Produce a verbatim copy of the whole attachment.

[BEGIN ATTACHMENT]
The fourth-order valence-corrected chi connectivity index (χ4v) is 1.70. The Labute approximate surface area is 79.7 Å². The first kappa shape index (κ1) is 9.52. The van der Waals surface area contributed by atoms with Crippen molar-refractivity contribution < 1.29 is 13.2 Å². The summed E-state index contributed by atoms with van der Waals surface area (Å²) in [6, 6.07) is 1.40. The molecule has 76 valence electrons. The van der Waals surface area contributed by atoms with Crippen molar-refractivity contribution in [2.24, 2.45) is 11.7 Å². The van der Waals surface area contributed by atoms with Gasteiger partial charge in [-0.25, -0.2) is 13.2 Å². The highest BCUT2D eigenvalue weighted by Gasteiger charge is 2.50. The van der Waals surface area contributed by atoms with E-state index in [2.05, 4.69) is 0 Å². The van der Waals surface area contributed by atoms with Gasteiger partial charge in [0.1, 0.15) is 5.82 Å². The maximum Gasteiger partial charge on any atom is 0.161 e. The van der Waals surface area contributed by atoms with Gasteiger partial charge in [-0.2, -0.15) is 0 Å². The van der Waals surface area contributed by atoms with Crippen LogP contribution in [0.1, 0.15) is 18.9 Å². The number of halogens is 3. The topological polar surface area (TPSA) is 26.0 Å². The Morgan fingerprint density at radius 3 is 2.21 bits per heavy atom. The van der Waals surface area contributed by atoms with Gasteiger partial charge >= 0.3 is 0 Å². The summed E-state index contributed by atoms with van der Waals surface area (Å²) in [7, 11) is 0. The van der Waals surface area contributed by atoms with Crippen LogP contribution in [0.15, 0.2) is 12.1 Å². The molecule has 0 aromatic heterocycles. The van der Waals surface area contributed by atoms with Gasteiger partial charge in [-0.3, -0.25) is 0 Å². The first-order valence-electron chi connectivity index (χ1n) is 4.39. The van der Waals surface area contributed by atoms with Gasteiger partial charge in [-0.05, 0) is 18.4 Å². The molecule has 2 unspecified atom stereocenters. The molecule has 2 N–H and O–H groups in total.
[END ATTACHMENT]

The fourth-order valence-corrected chi connectivity index (χ4v) is 1.70. The Labute approximate surface area is 79.7 Å². The first kappa shape index (κ1) is 9.52. The van der Waals surface area contributed by atoms with Crippen molar-refractivity contribution < 1.29 is 13.2 Å². The summed E-state index contributed by atoms with van der Waals surface area (Å²) in [6, 6.07) is 1.40. The molecule has 76 valence electrons. The van der Waals surface area contributed by atoms with Crippen molar-refractivity contribution in [2.24, 2.45) is 11.7 Å². The van der Waals surface area contributed by atoms with Gasteiger partial charge in [-0.25, -0.2) is 13.2 Å². The highest BCUT2D eigenvalue weighted by Gasteiger charge is 2.50. The van der Waals surface area contributed by atoms with E-state index in [2.05, 4.69) is 0 Å². The van der Waals surface area contributed by atoms with Gasteiger partial charge in [0.1, 0.15) is 5.82 Å². The maximum Gasteiger partial charge on any atom is 0.161 e. The van der Waals surface area contributed by atoms with Gasteiger partial charge in [-0.2, -0.15) is 0 Å². The van der Waals surface area contributed by atoms with Crippen LogP contribution in [0.1, 0.15) is 18.9 Å². The number of halogens is 3. The topological polar surface area (TPSA) is 26.0 Å². The Morgan fingerprint density at radius 3 is 2.21 bits per heavy atom. The van der Waals surface area contributed by atoms with Gasteiger partial charge >= 0.3 is 0 Å². The summed E-state index contributed by atoms with van der Waals surface area (Å²) in [7, 11) is 0. The van der Waals surface area contributed by atoms with Crippen LogP contribution in [0.15, 0.2) is 12.1 Å². The molecule has 0 aromatic heterocycles. The van der Waals surface area contributed by atoms with Gasteiger partial charge in [-0.3, -0.25) is 0 Å². The first-order valence-electron chi connectivity index (χ1n) is 4.39. The van der Waals surface area contributed by atoms with Gasteiger partial charge in [-0.05, 0) is 18.4 Å². The molecule has 2 unspecified atom stereocenters. The molecule has 2 N–H and O–H groups in total.